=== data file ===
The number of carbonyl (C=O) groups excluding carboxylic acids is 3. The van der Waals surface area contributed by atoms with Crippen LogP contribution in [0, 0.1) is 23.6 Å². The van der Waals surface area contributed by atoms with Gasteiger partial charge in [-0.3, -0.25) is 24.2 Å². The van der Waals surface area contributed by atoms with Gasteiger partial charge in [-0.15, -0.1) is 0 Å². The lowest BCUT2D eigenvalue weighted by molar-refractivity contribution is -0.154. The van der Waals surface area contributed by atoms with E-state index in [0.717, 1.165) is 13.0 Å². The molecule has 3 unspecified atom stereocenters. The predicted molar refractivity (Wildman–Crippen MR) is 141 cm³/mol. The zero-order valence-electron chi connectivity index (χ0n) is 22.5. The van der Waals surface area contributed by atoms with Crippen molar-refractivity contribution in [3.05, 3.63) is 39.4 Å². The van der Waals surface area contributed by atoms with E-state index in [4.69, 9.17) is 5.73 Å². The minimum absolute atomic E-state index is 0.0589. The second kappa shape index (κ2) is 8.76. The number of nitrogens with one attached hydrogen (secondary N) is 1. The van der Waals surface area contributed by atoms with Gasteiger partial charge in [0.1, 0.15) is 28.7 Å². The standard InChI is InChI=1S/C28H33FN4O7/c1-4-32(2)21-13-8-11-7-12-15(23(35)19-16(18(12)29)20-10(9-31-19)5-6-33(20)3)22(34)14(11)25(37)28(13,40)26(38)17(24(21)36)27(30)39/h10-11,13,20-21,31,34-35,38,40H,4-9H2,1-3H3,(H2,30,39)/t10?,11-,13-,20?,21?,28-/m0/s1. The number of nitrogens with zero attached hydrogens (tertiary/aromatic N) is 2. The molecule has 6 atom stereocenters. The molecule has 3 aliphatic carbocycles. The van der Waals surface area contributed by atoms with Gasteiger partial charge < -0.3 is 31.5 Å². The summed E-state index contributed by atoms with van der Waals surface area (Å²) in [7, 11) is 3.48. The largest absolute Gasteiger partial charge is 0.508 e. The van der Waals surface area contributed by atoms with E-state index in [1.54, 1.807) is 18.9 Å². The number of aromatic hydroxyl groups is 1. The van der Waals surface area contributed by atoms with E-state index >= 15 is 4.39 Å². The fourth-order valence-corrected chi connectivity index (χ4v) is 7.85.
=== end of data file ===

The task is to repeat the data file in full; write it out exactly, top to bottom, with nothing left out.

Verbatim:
The number of carbonyl (C=O) groups excluding carboxylic acids is 3. The van der Waals surface area contributed by atoms with Crippen LogP contribution in [0, 0.1) is 23.6 Å². The van der Waals surface area contributed by atoms with Gasteiger partial charge in [-0.3, -0.25) is 24.2 Å². The van der Waals surface area contributed by atoms with Gasteiger partial charge in [-0.15, -0.1) is 0 Å². The lowest BCUT2D eigenvalue weighted by molar-refractivity contribution is -0.154. The van der Waals surface area contributed by atoms with E-state index in [0.717, 1.165) is 13.0 Å². The molecule has 3 unspecified atom stereocenters. The predicted molar refractivity (Wildman–Crippen MR) is 141 cm³/mol. The zero-order valence-electron chi connectivity index (χ0n) is 22.5. The van der Waals surface area contributed by atoms with Crippen molar-refractivity contribution in [3.05, 3.63) is 39.4 Å². The van der Waals surface area contributed by atoms with E-state index in [4.69, 9.17) is 5.73 Å². The minimum absolute atomic E-state index is 0.0589. The second kappa shape index (κ2) is 8.76. The number of nitrogens with one attached hydrogen (secondary N) is 1. The van der Waals surface area contributed by atoms with Gasteiger partial charge in [0.1, 0.15) is 28.7 Å². The standard InChI is InChI=1S/C28H33FN4O7/c1-4-32(2)21-13-8-11-7-12-15(23(35)19-16(18(12)29)20-10(9-31-19)5-6-33(20)3)22(34)14(11)25(37)28(13,40)26(38)17(24(21)36)27(30)39/h10-11,13,20-21,31,34-35,38,40H,4-9H2,1-3H3,(H2,30,39)/t10?,11-,13-,20?,21?,28-/m0/s1. The number of nitrogens with zero attached hydrogens (tertiary/aromatic N) is 2. The molecule has 6 atom stereocenters. The molecule has 3 aliphatic carbocycles. The van der Waals surface area contributed by atoms with Gasteiger partial charge < -0.3 is 31.5 Å². The summed E-state index contributed by atoms with van der Waals surface area (Å²) in [7, 11) is 3.48. The largest absolute Gasteiger partial charge is 0.508 e. The van der Waals surface area contributed by atoms with E-state index in [1.54, 1.807) is 18.9 Å². The number of aromatic hydroxyl groups is 1. The van der Waals surface area contributed by atoms with E-state index >= 15 is 4.39 Å². The fourth-order valence-corrected chi connectivity index (χ4v) is 7.85.